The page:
Reflecting on his decision 41 years ago opening the University of Notre Dame to female undergraduates, University President Emeritus Father Ted Hesburgh, described why he chose to make the institution co-educational.
“I said, ‘Look, I’m in charge, and this is what I think is important,” said Fr. Hesburgh, who led the University between 1952 and 1987. “If we we’re going to be the greatest Catholic university, we should be open to women as well as to men.’”
While he supported opening the campus to female students, he resisted efforts to make the residence halls co-ed.
“I can see where women can entertain men in the halls, but come midnight, the old bell goes off and the men leave, and the women get in their PJs and talk women talk,” said Fr. Hesburgh. “The space is all theirs.”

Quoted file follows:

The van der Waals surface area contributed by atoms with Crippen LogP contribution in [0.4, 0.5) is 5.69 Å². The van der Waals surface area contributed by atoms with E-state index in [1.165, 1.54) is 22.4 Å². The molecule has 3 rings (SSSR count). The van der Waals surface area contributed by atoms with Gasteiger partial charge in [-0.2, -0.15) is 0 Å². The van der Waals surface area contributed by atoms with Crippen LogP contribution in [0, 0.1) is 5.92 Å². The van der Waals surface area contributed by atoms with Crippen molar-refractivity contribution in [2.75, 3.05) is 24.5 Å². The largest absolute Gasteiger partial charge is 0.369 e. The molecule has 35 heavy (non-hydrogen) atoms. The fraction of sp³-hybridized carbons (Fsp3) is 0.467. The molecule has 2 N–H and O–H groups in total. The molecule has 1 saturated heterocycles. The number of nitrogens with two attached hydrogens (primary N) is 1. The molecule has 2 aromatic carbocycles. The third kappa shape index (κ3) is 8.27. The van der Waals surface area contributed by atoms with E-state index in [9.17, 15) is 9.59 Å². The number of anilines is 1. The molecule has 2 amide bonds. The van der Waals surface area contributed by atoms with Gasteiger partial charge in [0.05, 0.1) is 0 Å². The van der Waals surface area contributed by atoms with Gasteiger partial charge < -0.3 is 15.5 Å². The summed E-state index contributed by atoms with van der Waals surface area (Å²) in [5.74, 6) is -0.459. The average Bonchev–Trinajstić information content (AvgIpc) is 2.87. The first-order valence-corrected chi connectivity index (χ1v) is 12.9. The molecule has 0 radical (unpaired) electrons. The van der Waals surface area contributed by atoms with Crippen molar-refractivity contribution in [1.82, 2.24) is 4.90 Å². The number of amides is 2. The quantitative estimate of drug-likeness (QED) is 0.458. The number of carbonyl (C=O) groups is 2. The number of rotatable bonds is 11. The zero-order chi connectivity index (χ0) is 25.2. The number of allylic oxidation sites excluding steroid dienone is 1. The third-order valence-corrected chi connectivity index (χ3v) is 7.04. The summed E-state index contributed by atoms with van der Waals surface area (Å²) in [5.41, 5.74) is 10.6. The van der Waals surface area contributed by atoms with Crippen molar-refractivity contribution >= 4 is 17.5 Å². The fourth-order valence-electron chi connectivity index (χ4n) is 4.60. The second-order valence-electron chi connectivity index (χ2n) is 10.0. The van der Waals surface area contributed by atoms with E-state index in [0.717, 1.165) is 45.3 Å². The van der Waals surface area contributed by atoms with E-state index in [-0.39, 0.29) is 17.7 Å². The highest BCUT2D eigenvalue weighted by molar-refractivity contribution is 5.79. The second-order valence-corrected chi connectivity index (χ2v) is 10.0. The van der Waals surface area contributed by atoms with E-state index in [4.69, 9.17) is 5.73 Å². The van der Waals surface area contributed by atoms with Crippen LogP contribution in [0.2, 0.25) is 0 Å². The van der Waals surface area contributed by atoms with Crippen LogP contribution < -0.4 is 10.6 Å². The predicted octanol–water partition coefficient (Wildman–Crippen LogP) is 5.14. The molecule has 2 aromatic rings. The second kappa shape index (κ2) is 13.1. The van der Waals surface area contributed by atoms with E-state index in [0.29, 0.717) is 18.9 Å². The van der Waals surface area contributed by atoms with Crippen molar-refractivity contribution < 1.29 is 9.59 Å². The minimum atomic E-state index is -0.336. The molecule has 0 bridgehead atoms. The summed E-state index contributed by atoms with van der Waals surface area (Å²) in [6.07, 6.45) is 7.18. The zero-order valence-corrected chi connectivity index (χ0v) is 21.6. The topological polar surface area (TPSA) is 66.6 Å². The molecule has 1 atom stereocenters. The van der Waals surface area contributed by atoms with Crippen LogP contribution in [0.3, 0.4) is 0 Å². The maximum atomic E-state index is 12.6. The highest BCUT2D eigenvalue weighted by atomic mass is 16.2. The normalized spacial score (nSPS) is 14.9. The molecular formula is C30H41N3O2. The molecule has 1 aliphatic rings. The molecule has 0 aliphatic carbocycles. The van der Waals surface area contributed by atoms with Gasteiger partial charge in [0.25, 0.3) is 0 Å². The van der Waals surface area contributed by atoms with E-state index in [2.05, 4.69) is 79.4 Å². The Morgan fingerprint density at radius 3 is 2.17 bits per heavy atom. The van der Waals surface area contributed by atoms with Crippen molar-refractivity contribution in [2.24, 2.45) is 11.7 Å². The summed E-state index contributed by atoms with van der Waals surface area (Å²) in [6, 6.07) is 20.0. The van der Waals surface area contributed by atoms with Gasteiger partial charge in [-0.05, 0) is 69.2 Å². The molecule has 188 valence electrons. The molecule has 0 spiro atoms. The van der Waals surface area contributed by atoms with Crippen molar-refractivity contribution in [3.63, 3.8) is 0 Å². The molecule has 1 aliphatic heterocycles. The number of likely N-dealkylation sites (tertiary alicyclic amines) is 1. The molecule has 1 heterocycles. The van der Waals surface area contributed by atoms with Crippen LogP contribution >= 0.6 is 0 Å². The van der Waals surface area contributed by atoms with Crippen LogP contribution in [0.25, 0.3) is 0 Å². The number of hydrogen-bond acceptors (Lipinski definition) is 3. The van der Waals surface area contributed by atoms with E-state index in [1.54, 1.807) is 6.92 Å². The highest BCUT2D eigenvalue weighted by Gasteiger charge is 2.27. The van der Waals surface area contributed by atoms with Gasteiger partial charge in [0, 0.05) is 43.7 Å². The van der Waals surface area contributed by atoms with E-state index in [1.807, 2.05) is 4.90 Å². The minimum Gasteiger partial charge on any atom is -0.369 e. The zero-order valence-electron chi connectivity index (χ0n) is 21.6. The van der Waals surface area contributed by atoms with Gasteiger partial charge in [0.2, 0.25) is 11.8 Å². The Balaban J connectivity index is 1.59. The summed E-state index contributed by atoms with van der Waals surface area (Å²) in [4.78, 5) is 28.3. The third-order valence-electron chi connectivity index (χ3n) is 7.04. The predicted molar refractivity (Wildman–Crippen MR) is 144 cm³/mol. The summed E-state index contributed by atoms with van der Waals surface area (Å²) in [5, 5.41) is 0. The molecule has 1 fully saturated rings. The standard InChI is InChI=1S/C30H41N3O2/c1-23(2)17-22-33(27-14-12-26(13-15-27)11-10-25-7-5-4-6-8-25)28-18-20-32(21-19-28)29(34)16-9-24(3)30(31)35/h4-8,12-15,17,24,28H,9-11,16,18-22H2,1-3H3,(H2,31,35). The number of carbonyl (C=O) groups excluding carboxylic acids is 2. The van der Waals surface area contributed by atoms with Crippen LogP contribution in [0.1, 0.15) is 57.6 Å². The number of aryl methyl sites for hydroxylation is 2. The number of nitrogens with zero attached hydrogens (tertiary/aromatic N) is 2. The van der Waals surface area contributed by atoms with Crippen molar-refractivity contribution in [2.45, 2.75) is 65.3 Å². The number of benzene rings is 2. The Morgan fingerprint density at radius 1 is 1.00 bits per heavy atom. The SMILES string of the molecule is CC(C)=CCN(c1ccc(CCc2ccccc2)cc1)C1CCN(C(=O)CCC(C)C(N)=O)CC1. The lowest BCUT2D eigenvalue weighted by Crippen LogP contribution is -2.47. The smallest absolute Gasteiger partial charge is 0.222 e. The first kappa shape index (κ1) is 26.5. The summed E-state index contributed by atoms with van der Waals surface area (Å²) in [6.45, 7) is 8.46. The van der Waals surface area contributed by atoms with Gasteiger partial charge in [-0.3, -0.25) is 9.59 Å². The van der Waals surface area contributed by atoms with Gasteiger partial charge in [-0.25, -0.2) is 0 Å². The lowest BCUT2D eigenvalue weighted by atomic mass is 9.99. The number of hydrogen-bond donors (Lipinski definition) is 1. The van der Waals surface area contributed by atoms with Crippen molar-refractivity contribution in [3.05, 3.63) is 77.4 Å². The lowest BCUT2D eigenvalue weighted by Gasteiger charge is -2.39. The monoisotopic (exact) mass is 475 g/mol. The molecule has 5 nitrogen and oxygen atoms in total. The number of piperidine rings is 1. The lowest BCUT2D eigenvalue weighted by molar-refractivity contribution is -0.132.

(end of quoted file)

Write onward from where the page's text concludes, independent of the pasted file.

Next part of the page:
In the article, Fr. Hesburgh also describes the “impossible conditions” – including overlapping programs and departments – that have repeatedly prevented the University from merging with the nearby St. Mary’s College, which has remained a women's college.
“Women more and more have had their say on campus. … Men and women tend to think very much along the same lines at a Catholic university,” he said. “I’d have to work hard to scrape up a problem [between men and women]. … I think we get along as a happy family where we’re both making good contributions to the good of the whole enterprise.”
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